Former US Defence Secretary Robert Gates (left) describes in his book running policy battles with President Barack Obama’s inner circle during his term in office. Image Credit: Reuters

Washington: President Barack Obama eventually lost faith in the troop increase he ordered in Afghanistan, his doubts fed by top White House civilian advisers opposed to the strategy, who continually brought him negative news reports suggesting it was failing, according to his former defence secretary, Robert M. Gates.

In a new memoir, Gates, a Republican holdover from the Bush administration who served for two years under Obama, praises the president as a rigorous thinker who frequently made decisions “opposed by his political advisers or that would be unpopular with his fellow Democrats.” But Gates says that by 2011, Obama began expressing his own criticism of the way his strategy in Afghanistan was playing out.

At a pivotal meeting in the situation room in March 2011, Gates said, Obama opened with a blast of frustration over his Afghan policy — expressing doubts about Gen David H. Petraeus, the commander he had chosen, and questioning whether he could do business with the Afghan president, Hamid Karzai.

“As I sat there, I thought: The president doesn’t trust his commander, can’t stand Karzai, doesn’t believe in his own strategy and doesn’t consider the war to be his,” Gates writes. “For him, it’s all about getting out.”

Duty: Memoirs of a Secretary at War is the first book describing those years written from inside the Cabinet. Gates offers more than 600 pages of detailed history of his personal wars with Congress, the Pentagon bureaucracy and, in particular, Obama’s White House staff over the four and a half years he sought to salvage victory in Iraq and Afghanistan.

The “controlling nature” of the Obama White House and the national security staff “took micromanagement and operational meddling to a new level,” Gates writes.

Under Obama, the national security staff was “filled primarily by former Hill staffers, academics and political operatives” with little experience in managing large organisations. The national security staff became “increasingly operational,” which resulted in “micromanagement of military matters — a combination that had proven disastrous in the past.”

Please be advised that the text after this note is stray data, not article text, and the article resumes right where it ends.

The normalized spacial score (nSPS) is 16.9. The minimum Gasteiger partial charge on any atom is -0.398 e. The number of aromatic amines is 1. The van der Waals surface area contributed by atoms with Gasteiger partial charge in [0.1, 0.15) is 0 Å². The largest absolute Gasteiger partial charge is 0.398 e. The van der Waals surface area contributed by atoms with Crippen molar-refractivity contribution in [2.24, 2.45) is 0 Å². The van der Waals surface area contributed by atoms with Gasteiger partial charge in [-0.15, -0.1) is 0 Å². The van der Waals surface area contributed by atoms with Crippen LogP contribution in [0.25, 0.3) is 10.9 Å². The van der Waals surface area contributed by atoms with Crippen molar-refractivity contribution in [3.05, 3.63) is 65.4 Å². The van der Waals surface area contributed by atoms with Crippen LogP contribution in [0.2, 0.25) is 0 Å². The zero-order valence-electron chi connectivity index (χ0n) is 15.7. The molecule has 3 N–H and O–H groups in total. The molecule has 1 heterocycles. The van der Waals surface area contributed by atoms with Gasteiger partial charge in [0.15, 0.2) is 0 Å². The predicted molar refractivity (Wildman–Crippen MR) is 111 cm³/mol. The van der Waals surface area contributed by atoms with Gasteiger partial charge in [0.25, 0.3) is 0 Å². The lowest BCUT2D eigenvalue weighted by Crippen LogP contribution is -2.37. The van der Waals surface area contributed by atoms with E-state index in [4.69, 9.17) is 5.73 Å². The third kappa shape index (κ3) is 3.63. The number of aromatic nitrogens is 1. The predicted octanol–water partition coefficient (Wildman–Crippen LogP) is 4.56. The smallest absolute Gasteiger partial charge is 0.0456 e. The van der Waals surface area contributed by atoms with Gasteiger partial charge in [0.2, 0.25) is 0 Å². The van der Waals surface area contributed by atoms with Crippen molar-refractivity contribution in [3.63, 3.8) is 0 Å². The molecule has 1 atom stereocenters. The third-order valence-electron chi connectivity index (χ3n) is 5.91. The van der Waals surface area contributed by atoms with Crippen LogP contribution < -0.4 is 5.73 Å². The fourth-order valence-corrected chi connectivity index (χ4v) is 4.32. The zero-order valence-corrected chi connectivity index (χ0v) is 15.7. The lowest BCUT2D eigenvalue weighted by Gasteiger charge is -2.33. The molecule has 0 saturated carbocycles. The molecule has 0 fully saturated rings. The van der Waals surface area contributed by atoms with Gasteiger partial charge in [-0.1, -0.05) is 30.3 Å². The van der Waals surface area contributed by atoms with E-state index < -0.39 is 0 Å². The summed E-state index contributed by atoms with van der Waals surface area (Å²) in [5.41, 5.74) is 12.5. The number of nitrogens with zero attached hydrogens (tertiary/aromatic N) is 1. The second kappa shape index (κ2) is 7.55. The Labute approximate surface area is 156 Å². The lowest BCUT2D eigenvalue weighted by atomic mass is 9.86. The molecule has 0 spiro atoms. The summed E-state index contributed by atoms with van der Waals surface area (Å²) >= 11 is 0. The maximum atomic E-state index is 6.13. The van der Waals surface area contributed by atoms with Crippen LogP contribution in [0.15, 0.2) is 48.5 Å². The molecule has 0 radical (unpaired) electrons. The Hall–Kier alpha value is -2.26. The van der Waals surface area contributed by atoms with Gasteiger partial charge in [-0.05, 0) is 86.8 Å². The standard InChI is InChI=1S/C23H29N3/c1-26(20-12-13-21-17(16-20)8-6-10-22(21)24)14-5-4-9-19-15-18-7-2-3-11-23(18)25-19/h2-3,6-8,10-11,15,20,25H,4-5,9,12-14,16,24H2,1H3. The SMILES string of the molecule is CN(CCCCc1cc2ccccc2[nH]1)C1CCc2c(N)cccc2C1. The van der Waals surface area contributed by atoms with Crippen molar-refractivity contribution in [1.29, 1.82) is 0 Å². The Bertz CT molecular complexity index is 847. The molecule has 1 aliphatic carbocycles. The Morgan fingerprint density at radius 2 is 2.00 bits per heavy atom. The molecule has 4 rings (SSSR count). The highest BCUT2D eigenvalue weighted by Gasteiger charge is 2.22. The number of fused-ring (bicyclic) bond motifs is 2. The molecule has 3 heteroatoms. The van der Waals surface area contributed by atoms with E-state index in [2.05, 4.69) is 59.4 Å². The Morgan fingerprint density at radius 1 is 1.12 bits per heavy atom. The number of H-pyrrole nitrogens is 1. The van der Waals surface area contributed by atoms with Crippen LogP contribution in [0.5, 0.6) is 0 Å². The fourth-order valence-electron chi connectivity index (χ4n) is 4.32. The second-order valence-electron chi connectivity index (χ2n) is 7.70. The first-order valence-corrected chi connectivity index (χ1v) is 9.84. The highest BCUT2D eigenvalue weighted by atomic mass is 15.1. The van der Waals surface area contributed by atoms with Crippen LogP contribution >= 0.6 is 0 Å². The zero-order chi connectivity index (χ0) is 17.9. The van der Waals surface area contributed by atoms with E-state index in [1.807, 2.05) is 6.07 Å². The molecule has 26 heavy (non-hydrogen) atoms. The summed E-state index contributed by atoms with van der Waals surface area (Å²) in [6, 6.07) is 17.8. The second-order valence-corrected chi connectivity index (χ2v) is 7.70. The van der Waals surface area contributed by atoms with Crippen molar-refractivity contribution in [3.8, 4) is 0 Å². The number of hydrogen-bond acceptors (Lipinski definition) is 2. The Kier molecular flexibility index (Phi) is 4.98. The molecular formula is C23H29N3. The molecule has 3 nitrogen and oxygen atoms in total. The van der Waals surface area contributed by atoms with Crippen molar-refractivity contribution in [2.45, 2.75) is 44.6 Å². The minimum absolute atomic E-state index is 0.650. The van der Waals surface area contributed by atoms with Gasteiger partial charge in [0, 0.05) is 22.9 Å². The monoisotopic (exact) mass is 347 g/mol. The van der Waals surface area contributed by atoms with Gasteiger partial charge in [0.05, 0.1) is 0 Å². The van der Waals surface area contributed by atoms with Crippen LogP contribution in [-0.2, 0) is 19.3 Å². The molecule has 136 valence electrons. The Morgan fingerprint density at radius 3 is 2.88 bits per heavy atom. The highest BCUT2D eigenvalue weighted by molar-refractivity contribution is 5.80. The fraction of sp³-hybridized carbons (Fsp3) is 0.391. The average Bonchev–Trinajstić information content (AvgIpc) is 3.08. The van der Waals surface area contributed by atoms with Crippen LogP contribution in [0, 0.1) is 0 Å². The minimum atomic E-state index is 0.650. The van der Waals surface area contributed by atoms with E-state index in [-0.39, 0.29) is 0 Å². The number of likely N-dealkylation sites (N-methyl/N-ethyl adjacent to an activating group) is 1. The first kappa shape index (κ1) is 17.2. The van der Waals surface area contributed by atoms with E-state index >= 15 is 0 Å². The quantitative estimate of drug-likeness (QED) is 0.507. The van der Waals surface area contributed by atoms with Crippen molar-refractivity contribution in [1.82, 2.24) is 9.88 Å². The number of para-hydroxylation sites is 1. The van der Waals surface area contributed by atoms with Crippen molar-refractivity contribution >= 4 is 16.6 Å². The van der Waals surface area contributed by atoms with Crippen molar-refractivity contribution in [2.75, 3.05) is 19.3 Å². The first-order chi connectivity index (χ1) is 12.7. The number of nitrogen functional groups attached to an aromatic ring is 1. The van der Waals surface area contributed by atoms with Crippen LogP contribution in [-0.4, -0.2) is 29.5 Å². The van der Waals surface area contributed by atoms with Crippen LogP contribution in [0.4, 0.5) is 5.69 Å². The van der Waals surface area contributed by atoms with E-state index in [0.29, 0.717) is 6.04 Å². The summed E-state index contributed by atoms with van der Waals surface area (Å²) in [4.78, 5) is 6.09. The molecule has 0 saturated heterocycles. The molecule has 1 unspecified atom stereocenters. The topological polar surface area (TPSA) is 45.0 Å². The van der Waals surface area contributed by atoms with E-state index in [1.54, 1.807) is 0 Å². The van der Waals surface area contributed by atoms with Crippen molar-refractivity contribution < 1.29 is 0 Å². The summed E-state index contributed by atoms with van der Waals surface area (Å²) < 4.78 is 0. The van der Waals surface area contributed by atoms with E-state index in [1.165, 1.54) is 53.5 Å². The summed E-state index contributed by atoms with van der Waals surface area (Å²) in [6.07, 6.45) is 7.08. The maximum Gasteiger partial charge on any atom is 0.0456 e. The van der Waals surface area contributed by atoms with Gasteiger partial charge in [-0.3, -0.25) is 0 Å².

A former CIA director who served eight presidents in all, Gates is most critical of what he views as the inappropriate growth in size and power of the National Security Council staff.

Gates describes his running policy battles within Obama’s inner circle, among them Vice-President Joe Biden; Tom Donilon, who served as national security adviser; and Douglas E. Lute, the Army lieutenant general who managed Afghan policy issues at the time.

Gates calls Biden “a man of integrity,” but he questions the vice-president’s judgment.

“I think he has been wrong on nearly every major foreign policy and national security issue over the past four decades,” Gates writes.

He discloses that he almost quit after a dispute-filled meeting with these advisers over Afghan policy in September 2009.

“I was deeply uneasy with the Obama White House’s lack of appreciation — from the top down — of the uncertainties and unpredictability of war,” he recalls. “I came closer to resigning that day than at any other time in my tenure, though no one knew it.”